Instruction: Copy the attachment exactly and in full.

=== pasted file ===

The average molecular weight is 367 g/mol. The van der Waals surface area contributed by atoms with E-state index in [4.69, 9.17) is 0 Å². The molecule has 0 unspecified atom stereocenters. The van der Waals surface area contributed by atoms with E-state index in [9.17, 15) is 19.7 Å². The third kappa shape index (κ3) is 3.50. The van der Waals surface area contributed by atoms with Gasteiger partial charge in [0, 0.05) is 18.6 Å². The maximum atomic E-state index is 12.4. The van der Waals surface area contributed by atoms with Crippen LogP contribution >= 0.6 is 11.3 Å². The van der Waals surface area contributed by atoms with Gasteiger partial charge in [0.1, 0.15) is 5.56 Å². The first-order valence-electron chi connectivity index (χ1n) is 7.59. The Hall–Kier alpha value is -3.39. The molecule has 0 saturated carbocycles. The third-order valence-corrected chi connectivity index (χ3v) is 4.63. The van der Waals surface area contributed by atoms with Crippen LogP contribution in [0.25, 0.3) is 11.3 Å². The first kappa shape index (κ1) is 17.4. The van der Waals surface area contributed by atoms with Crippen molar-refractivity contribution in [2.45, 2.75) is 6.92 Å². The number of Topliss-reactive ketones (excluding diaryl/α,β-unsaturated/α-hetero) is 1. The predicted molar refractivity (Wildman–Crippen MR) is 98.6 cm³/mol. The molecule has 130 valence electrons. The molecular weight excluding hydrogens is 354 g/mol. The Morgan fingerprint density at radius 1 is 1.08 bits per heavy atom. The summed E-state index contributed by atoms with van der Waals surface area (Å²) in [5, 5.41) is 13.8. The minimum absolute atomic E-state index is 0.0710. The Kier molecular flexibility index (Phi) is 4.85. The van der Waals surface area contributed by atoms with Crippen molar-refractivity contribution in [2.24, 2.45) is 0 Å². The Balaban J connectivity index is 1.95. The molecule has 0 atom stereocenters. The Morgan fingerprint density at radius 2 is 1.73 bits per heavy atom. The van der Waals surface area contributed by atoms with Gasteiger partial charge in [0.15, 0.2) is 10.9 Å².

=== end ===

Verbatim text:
The average molecular weight is 367 g/mol. The van der Waals surface area contributed by atoms with E-state index in [4.69, 9.17) is 0 Å². The molecule has 0 unspecified atom stereocenters. The van der Waals surface area contributed by atoms with E-state index in [9.17, 15) is 19.7 Å². The third kappa shape index (κ3) is 3.50. The van der Waals surface area contributed by atoms with Gasteiger partial charge in [0, 0.05) is 18.6 Å². The maximum atomic E-state index is 12.4. The van der Waals surface area contributed by atoms with Crippen LogP contribution >= 0.6 is 11.3 Å². The van der Waals surface area contributed by atoms with Gasteiger partial charge in [0.1, 0.15) is 5.56 Å². The first-order valence-electron chi connectivity index (χ1n) is 7.59. The Hall–Kier alpha value is -3.39. The molecule has 0 saturated carbocycles. The third-order valence-corrected chi connectivity index (χ3v) is 4.63. The van der Waals surface area contributed by atoms with Crippen LogP contribution in [0.25, 0.3) is 11.3 Å². The first kappa shape index (κ1) is 17.4. The van der Waals surface area contributed by atoms with Crippen molar-refractivity contribution in [2.45, 2.75) is 6.92 Å². The number of Topliss-reactive ketones (excluding diaryl/α,β-unsaturated/α-hetero) is 1. The predicted molar refractivity (Wildman–Crippen MR) is 98.6 cm³/mol. The molecule has 130 valence electrons. The molecular weight excluding hydrogens is 354 g/mol. The Morgan fingerprint density at radius 1 is 1.08 bits per heavy atom. The summed E-state index contributed by atoms with van der Waals surface area (Å²) in [5, 5.41) is 13.8. The minimum absolute atomic E-state index is 0.0710. The Kier molecular flexibility index (Phi) is 4.85. The van der Waals surface area contributed by atoms with Crippen molar-refractivity contribution in [2.24, 2.45) is 0 Å². The Balaban J connectivity index is 1.95. The molecule has 0 atom stereocenters. The Morgan fingerprint density at radius 2 is 1.73 bits per heavy atom. The van der Waals surface area contributed by atoms with Gasteiger partial charge in [0.15, 0.2) is 10.9 Å².